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PASS Board of Directors Debate - Transparency and Vision

There is an amazing debate occurring on Brent Ozar's blog where he interviewed Matt Morollo. Being a little out of touch this week, it's incredible to me there is so much passion about the election, but not so much on most other issues. Even the East Coast v West Coast location doesn't generate this many comments, though maybe that's because we don't vote on it?

On one hand I feel somewhat hypocritical weighing in on this topic because I'm not running for the Board of Directors. I feel guilty for not doing so, but it's not my time. Maybe in a year or two, but no promises.

But it has alternately annoyed, irritated, and concerned me, so I needed to weigh in.

On Matt Morollo

I'll post this comments in the debate, but here's what I see.

Matt isn't a DBA, he has a different perspective, and he brings a fresh look at things to PASS. He actually reminds me of a past board member that viewed the world in a different way. I'm not sure if that's good or bad, because, as Brian Kelley pointed out, a fresh view can help, or cripple a board.

I agree with Andrew Kelly that we don't need to just elect SQL professionals, and in fact, I'd like to see one non-SQL person on the board to stimulate debate. In fact, on many corporate, and other boards, the people are not necessarily engaged in that business. They might have a tie, but they work in other areas, typically non-competitive.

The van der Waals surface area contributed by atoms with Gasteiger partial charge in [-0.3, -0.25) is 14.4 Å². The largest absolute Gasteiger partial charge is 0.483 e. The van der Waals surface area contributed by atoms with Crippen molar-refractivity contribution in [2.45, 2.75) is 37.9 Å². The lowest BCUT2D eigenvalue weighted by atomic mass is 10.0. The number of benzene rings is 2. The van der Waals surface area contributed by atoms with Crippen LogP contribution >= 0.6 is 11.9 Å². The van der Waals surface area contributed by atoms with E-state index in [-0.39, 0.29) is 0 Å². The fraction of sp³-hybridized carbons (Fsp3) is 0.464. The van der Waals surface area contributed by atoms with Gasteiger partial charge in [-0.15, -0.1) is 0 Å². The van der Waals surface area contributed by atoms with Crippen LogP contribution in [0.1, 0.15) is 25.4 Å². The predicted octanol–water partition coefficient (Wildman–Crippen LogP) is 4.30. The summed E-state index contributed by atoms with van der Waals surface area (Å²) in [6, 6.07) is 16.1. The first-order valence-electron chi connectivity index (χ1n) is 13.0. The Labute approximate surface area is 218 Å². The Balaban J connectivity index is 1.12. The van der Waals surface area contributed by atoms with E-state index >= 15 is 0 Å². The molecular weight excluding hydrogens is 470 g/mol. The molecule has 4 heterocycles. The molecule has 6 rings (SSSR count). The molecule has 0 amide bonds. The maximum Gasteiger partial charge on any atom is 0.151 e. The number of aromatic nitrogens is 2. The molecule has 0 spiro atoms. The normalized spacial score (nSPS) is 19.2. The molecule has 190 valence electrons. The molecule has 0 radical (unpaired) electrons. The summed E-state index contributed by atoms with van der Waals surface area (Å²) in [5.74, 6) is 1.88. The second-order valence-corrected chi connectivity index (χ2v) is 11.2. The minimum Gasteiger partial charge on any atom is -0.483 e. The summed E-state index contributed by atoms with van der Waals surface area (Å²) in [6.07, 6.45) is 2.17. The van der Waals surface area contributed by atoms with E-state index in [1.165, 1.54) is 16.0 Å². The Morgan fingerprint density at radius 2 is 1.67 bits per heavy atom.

That being said, I worry about Matt's personality. I have not met him, but the responses I have seen to the interview concern me. A number of them seem to be taken as personal attacks, and the responses seem to shift arguments.

I can't tell if Matt's answers in the interview and comments that mention his company are going to be a problem, or a conflict. They're part of his experience, and they might be analogies to make a point. Or they might be plugs to push in the future. I can't tell, but they raise a (small) flag for me.